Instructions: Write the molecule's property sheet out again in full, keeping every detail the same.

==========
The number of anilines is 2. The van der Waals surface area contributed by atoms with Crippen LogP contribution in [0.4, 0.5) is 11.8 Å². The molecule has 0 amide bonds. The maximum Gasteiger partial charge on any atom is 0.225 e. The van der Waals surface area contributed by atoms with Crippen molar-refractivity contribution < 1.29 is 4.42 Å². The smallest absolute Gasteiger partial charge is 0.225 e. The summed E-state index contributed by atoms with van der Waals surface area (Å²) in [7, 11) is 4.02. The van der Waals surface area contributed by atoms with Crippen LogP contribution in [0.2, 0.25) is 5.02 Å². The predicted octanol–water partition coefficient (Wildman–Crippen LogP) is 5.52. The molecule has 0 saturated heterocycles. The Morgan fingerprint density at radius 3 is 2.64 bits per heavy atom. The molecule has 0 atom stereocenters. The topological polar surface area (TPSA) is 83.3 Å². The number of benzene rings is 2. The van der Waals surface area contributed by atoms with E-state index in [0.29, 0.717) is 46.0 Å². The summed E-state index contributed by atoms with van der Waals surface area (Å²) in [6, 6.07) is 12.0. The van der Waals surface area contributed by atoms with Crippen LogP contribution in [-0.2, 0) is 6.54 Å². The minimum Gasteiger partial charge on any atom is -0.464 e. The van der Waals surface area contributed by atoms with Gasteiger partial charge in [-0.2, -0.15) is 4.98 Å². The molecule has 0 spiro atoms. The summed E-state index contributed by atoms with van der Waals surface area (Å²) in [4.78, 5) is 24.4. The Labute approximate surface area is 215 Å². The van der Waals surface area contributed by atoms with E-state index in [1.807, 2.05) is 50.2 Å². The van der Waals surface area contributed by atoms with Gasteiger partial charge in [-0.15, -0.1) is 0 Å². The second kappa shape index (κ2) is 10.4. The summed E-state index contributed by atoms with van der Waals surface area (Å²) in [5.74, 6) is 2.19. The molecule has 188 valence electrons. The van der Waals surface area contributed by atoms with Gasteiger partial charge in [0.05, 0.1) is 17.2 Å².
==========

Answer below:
The number of anilines is 2. The van der Waals surface area contributed by atoms with Crippen LogP contribution in [0.4, 0.5) is 11.8 Å². The molecule has 0 amide bonds. The maximum Gasteiger partial charge on any atom is 0.225 e. The van der Waals surface area contributed by atoms with Crippen molar-refractivity contribution < 1.29 is 4.42 Å². The smallest absolute Gasteiger partial charge is 0.225 e. The summed E-state index contributed by atoms with van der Waals surface area (Å²) in [7, 11) is 4.02. The van der Waals surface area contributed by atoms with Crippen LogP contribution in [0.2, 0.25) is 5.02 Å². The predicted octanol–water partition coefficient (Wildman–Crippen LogP) is 5.52. The molecule has 0 saturated heterocycles. The Morgan fingerprint density at radius 3 is 2.64 bits per heavy atom. The molecule has 0 atom stereocenters. The topological polar surface area (TPSA) is 83.3 Å². The number of benzene rings is 2. The van der Waals surface area contributed by atoms with E-state index in [0.29, 0.717) is 46.0 Å². The summed E-state index contributed by atoms with van der Waals surface area (Å²) in [6, 6.07) is 12.0. The van der Waals surface area contributed by atoms with Crippen LogP contribution in [-0.2, 0) is 6.54 Å². The minimum Gasteiger partial charge on any atom is -0.464 e. The van der Waals surface area contributed by atoms with Gasteiger partial charge in [-0.2, -0.15) is 4.98 Å². The molecule has 0 spiro atoms. The summed E-state index contributed by atoms with van der Waals surface area (Å²) in [4.78, 5) is 24.4. The Labute approximate surface area is 215 Å². The van der Waals surface area contributed by atoms with E-state index in [1.807, 2.05) is 50.2 Å². The van der Waals surface area contributed by atoms with Gasteiger partial charge in [-0.15, -0.1) is 0 Å². The second kappa shape index (κ2) is 10.4. The summed E-state index contributed by atoms with van der Waals surface area (Å²) in [5.74, 6) is 2.19. The molecule has 188 valence electrons. The van der Waals surface area contributed by atoms with Gasteiger partial charge in [0.05, 0.1) is 17.2 Å².